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NC HOA Failure To Respond to Application for Construction Permit (Tree-cutting)

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Ananisapta

Junior Member
Is there anything in NC case law (or elsewhere) that would support my cutting down some of my trees when the homeowners' association board won't act on a written application to do so?

We retired to a beautiful part of North Carolina, with a potentially breathtaking view of the Blue Ridge mountains. Unfortunately, nobody ever pruned or thinned the woods around our home, so they are full of crowded, deformed hardwoods, a few of which (out of the four wooded acres we own) are smack in the middle of the view. A local realty expert has advised us to remove those trees to improve our property value. Due to health issues, we may have to sell in the next year or two, though we hope to continue enjoying our view a bit longer.

Unfortunately, our homeowners' association has been taken over by some fairly backwards folks who enjoy saying 'NO' to anything their neighbors want to do. They are legally vulnerable in that they often don't follow their own charter nor applicable NC laws. One hates to fuss too much with neighbors, especially those who lack good verbal skills, have never managed a business, and have no clue what they're doing. But....

On December 2, I mailed a written request for permission to cut down six trees, mostly large, all blocking the view, some of which appear dangerous because they're leaners, most of them rather poorly formed and unattractive. As in the past, a few vocal individuals have responded with inappropriate suggestions about lopping off branches (giving an unattractive 'bare poles' look and not alleviating the visual clutter above the horizon) and topping (which is universally abhorant to the experts). In past cases like this, I've been able to get the full board to side with me, but this time I've had no decision after more than four weeks, not even a preliminary one. What I have had are some patronizing remarks and inappropriate suggestions from the board chair, who seems to be acting out some sort of capricious, malicious, spiteful game with me. She's very good at it.

An election for new board members is coming up, and I hope they'll have had enough of this particular woman. Unfortunately, her husband volunteers a lot of time to the community and has amassed enough proxy votes from absentee owners (as certified by his wife when she was secretary with no other member involved in the certification) that this one family has essential ownership of the association (which I helped start more than a decade ago). I could go on at length about the various examples of malfeasance recently, but I'm looking for concrete advice about remedies.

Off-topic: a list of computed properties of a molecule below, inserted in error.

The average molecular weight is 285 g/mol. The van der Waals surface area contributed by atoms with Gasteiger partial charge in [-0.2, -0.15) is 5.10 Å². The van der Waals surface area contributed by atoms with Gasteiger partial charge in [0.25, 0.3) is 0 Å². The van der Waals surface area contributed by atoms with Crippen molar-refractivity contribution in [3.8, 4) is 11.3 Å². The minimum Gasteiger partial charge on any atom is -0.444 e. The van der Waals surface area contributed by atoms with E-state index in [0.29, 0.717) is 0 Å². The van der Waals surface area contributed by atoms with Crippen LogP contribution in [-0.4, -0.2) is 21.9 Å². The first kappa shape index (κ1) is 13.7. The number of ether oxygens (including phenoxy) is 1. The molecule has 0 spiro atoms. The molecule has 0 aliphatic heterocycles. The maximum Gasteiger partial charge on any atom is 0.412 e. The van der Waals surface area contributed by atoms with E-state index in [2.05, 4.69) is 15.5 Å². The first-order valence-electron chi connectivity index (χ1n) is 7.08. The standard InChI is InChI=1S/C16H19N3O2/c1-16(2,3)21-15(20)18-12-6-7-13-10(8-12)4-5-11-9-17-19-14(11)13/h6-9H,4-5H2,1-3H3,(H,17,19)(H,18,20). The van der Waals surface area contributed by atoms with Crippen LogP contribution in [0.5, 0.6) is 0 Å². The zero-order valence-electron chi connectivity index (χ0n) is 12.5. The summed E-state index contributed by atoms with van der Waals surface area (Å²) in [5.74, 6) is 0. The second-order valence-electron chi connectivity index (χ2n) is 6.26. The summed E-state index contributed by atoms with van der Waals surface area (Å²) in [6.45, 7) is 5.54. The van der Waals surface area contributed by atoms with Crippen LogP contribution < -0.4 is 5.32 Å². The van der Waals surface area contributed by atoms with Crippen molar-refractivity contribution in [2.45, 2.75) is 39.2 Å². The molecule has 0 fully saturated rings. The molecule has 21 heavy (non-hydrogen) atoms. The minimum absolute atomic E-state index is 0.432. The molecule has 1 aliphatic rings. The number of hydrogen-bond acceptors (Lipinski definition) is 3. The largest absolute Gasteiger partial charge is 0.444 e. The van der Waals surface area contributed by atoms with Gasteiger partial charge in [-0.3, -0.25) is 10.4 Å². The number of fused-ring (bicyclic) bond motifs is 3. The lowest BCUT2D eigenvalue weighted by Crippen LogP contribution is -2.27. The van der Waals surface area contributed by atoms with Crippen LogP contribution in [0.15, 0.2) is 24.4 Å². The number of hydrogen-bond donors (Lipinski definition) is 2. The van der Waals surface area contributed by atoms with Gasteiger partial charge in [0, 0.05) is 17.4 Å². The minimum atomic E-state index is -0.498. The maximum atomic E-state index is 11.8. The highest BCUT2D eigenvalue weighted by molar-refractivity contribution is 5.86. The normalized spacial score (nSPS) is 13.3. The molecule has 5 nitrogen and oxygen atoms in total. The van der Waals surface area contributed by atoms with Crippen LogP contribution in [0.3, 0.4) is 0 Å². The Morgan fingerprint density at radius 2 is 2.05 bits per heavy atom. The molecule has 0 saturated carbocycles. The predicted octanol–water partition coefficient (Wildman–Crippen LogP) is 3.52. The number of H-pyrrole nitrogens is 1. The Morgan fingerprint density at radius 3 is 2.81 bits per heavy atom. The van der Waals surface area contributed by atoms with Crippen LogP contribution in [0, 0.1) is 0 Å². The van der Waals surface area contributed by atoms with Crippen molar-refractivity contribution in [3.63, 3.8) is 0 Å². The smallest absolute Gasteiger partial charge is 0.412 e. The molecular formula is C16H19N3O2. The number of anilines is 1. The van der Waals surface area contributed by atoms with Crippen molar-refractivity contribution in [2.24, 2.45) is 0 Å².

The long-range remedy is to get an expensive plan from a state-licensed landscape architect that I can then (expensively) get approved by the county board of supervisors to make sure I'm not creating an erosion hazard. In the meanwhile, I could wait for the new board to take their seats and raise the issue again, but we're running into nature's own deadline when the sap starts to rise in March and makes the job more expensive.

I've not found anything in the association's foundation documents nor in NC 47f that gives any sort of time deadline for this process, so I'm wondering if there's anything in case law that would support my going ahead with limited tree cutting after an unreasonable delay in getting the permit approved.
 

FarmerJ

Senior Member
So are you telling us that there are written covenants and restrictions that require you to get HOA consent before cutting down trees on your own property ?
 

Mass_Shyster

Senior Member
What is the HOA's recourse if you go ahead and cut down the trees without their approval? (You may want to consult with an attorney to find the answer to this question)
 

not2cleverRed

Obvious Observer
You come across as rather patronizing in your post. While I might perhaps share your opinion, were I to meet this people, I have also found that people don't like being treated with contempt. As @#% Yankee, I found that people in the south were more helpful when I was polite.

I believe that the opinion of an arborist would also carry more weight than a "local realty expert". An arborist could assess the health of the trees, whether they are in danger of falling, and the best way to prune them.

Good luck.
 

Ananisapta

Junior Member
Thanks for the input! Here are some pertinent excerpts from the covenants:
No tree 6” on diameter or larger may be cut without written approval of the Committee, except for approved driveway, home-site, well, or placement of a septic system as required under permit issued by the Henderson County Health Department, except where such tree or trees lie within an area defined as the footprint for the residence and a shoulder of forty (40) feet in with around said footprint.